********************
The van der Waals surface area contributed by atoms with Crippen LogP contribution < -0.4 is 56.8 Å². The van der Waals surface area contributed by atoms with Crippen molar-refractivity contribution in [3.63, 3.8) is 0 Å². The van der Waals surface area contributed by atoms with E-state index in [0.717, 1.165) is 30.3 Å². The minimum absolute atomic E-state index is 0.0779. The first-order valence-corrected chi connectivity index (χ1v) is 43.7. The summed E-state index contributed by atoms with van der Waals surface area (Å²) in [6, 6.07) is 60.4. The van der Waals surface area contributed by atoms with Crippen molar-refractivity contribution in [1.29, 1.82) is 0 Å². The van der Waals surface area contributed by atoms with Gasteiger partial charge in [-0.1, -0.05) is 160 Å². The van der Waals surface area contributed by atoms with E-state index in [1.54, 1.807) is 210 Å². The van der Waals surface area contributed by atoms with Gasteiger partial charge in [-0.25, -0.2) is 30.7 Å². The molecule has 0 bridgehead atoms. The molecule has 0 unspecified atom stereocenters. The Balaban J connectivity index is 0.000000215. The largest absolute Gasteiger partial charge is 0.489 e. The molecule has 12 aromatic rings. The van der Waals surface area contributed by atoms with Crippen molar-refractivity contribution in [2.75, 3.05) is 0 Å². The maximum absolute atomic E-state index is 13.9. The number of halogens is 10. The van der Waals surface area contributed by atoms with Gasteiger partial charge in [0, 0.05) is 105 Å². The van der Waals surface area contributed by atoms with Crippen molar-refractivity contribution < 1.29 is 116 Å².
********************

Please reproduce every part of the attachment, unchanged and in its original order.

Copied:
The van der Waals surface area contributed by atoms with Crippen LogP contribution < -0.4 is 56.8 Å². The van der Waals surface area contributed by atoms with Crippen molar-refractivity contribution in [3.63, 3.8) is 0 Å². The van der Waals surface area contributed by atoms with E-state index in [0.717, 1.165) is 30.3 Å². The minimum absolute atomic E-state index is 0.0779. The first-order valence-corrected chi connectivity index (χ1v) is 43.7. The summed E-state index contributed by atoms with van der Waals surface area (Å²) in [6, 6.07) is 60.4. The van der Waals surface area contributed by atoms with Crippen molar-refractivity contribution in [1.29, 1.82) is 0 Å². The van der Waals surface area contributed by atoms with Gasteiger partial charge in [-0.1, -0.05) is 160 Å². The van der Waals surface area contributed by atoms with E-state index in [1.54, 1.807) is 210 Å². The van der Waals surface area contributed by atoms with Gasteiger partial charge in [-0.25, -0.2) is 30.7 Å². The molecule has 0 bridgehead atoms. The molecule has 0 unspecified atom stereocenters. The Balaban J connectivity index is 0.000000215. The largest absolute Gasteiger partial charge is 0.489 e. The molecule has 12 aromatic rings. The van der Waals surface area contributed by atoms with Crippen molar-refractivity contribution in [2.75, 3.05) is 0 Å². The maximum absolute atomic E-state index is 13.9. The number of halogens is 10. The van der Waals surface area contributed by atoms with Gasteiger partial charge in [0, 0.05) is 105 Å². The van der Waals surface area contributed by atoms with Crippen molar-refractivity contribution < 1.29 is 116 Å².